well the current game of "privatize profits and nationalize losses" as it's currently seems to run in the business world isn't going to continue i can assure you that
    if tax payers have to pay when banks have problems they also deserve their payback when it's on the upswing
     
  9. rhsgolfer33 macrumors 6502a

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    #9
    If you do 100 $100,000,000 transactions you pay $1,000,000 in tax assuming the .01% rate. If I do 1 $10 billion transaction I pay $1,000,000 in tax. Is that enough to make banks decrease risk taking? No way. Not when you could make several times that on one transactions alone. And the size of the investment certainly does count. If I make a large investment I will pay more tax that someone who makes a small one. Of course number of transactions does play into it, as illustrated by the fact that 100 smaller transactions can add to a total tax the same as one large one. If we solely wanted to "tax" people on number of transactions, we would charge flat dollar amount on each transaction.

    That assumes that the vast majority of banks won't raise fees. I think we would probably see a fairly uniform response at investment banks and regular banks with increased fees in response to a tax like this.



    In the business world? You mean at a select few banks and companies. I would hardly judge the entire business world based on the actions of a few companies. They will get their payback, probably not from GM or AIG, but some of the largest banks will undoubtedly payback the money they directly received from the government under TARP.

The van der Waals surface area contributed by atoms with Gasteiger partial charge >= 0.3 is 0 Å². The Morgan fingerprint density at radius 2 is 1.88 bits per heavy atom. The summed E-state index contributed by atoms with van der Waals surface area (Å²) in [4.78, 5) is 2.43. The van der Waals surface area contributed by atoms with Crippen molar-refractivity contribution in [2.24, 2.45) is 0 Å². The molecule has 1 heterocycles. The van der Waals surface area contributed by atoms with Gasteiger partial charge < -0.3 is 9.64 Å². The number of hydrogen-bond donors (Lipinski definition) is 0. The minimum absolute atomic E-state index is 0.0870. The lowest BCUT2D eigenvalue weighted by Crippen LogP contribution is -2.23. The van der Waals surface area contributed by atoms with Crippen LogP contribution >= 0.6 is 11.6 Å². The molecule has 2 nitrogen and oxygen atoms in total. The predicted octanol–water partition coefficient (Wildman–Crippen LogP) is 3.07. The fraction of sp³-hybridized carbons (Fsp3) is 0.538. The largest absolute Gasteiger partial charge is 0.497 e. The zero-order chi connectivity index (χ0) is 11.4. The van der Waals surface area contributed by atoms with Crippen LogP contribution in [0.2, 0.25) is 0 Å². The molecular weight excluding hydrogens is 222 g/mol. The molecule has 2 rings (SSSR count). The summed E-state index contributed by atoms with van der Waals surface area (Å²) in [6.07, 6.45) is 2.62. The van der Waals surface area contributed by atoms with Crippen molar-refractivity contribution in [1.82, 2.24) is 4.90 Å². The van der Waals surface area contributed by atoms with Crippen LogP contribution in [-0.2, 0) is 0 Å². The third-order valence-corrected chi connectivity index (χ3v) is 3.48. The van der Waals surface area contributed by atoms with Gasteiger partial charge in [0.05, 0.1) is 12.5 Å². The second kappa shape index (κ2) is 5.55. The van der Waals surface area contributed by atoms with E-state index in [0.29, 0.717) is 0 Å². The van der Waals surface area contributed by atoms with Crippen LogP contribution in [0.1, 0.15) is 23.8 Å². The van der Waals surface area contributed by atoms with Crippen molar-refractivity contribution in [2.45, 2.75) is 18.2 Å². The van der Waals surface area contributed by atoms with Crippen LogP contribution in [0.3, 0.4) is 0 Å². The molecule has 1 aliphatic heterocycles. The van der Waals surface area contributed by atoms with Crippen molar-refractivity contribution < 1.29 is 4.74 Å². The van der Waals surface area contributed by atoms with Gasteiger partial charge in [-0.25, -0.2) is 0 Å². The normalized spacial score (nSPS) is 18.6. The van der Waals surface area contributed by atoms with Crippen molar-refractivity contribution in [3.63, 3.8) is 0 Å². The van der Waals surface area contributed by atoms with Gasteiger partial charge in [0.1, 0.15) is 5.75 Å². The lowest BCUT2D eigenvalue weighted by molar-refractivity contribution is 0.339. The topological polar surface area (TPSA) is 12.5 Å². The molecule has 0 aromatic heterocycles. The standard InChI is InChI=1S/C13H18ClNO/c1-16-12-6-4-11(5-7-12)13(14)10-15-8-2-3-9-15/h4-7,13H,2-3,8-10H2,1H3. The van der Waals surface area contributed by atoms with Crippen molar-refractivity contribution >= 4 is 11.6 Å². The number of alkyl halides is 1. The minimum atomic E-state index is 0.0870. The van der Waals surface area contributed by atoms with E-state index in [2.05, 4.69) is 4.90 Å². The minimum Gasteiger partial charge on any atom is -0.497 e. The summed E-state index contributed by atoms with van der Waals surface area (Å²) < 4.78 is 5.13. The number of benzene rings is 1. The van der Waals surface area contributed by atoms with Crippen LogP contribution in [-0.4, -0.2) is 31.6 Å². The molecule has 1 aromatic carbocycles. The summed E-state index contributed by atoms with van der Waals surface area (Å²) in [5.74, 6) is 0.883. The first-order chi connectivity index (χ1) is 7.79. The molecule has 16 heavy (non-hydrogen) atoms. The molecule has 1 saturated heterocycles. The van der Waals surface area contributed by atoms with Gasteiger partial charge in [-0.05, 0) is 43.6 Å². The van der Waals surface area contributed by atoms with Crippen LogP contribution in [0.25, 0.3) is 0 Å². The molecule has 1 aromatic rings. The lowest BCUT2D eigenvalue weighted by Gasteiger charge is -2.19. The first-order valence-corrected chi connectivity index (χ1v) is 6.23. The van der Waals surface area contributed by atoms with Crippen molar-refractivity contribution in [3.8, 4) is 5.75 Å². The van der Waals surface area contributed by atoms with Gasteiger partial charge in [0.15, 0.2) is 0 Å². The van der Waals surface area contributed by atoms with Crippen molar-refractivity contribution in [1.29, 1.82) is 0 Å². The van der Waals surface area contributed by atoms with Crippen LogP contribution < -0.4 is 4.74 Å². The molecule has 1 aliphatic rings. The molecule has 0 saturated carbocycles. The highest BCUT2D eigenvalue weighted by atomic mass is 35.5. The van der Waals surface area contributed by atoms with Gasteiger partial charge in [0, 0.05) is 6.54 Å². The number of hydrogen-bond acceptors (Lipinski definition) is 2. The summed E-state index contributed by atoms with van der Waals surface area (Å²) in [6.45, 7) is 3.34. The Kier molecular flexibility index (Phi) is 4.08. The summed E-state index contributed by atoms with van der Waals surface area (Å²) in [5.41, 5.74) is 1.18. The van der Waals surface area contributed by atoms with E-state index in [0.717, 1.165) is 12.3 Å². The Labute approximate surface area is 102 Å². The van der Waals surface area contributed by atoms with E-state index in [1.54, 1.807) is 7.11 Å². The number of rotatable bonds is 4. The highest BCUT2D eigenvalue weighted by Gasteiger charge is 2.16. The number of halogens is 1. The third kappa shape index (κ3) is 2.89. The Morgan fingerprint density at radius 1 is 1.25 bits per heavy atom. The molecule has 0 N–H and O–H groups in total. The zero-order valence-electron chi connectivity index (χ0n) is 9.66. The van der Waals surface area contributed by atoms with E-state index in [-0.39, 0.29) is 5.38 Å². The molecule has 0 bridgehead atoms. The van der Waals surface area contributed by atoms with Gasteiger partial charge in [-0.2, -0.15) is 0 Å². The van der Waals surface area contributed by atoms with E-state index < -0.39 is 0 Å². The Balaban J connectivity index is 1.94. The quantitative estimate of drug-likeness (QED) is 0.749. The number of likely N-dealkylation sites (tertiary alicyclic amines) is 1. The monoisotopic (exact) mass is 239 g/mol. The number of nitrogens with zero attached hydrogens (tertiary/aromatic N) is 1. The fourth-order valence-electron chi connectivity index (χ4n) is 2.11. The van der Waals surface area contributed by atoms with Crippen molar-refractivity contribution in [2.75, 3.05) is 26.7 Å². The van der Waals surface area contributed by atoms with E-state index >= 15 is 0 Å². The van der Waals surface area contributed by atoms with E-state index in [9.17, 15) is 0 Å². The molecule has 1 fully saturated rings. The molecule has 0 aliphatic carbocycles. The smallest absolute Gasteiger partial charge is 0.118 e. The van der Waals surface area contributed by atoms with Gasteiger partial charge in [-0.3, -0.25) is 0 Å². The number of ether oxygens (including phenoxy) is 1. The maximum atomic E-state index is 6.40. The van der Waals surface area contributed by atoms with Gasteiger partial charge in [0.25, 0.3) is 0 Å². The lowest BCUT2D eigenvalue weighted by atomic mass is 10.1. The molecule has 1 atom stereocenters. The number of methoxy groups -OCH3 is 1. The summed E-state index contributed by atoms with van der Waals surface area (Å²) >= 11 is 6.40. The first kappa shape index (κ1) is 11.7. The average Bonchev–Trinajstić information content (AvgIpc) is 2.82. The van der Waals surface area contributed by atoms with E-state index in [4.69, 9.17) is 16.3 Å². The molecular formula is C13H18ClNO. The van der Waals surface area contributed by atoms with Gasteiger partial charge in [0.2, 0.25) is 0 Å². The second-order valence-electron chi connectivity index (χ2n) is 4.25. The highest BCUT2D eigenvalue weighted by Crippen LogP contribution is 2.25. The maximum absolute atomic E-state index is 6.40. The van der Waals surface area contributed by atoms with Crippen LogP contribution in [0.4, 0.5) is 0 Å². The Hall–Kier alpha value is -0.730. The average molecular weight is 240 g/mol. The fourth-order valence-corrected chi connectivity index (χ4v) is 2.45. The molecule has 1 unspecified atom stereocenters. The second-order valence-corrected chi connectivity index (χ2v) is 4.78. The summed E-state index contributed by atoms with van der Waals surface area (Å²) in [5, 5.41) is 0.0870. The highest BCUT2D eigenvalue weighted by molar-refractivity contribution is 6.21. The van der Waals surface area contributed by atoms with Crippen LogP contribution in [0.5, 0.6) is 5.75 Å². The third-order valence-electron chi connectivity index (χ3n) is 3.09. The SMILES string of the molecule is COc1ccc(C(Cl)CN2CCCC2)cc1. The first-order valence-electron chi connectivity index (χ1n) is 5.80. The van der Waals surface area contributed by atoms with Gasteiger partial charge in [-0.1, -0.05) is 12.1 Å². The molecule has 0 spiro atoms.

http://www.npr.org/blogs/money/2009/12/morning_report_citi_expected_t.html

    http://newsroom.bankofamerica.com/index.php?s=43&item=8583

    http://www.marketwatch.com/story/jp-morgan-goldman-sachs-other-banks-repay-tarp
     
  10. itcheroni macrumors 6502a

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    #10
    It is a myth that less liquidity, i.e. less transactions (i.e. less speculators/traders), leads to more stability. It actually has the opposite effect. Less liquidity always lead to more volatility.

    A few notes on those repayments.

    1) those entities are so focused on repaying TARP because they don't want pay restrictions. This action is a consequence of government interaction.

    2) how are they able to pay back so soon? Since the first quarter of this year, they have no had to mark their assets to market value. All the losses that were sending them to bankruptcy at the end of 2008, are now accounted at whatever value the banks would like-usually the expected profit they estimated when they make those loans. No fundamental changes or profits have taken place. It is a mere accounting change from reality to fantasy that allows them to have a book balance that will allow them to pay back the TARP. Most of the bank failures have found the banks to have about significantly less equities than everyone thought. If the banks currently paying back the TARP had to mark to market, they would all have to file for bankruptcy.

    3) how are they able to finance this repayment? They are issuing stocks. This punishes the original stockholders of these companies.
     
  11. OriginalFormula macrumors regular

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    #11
    Good point. Why try to prevent another financial meltdown? Where's the fun in that?
     
  12. Eraserhead macrumors G4

    Eraserhead

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    #12
    What's wrong with that? Who else should pay?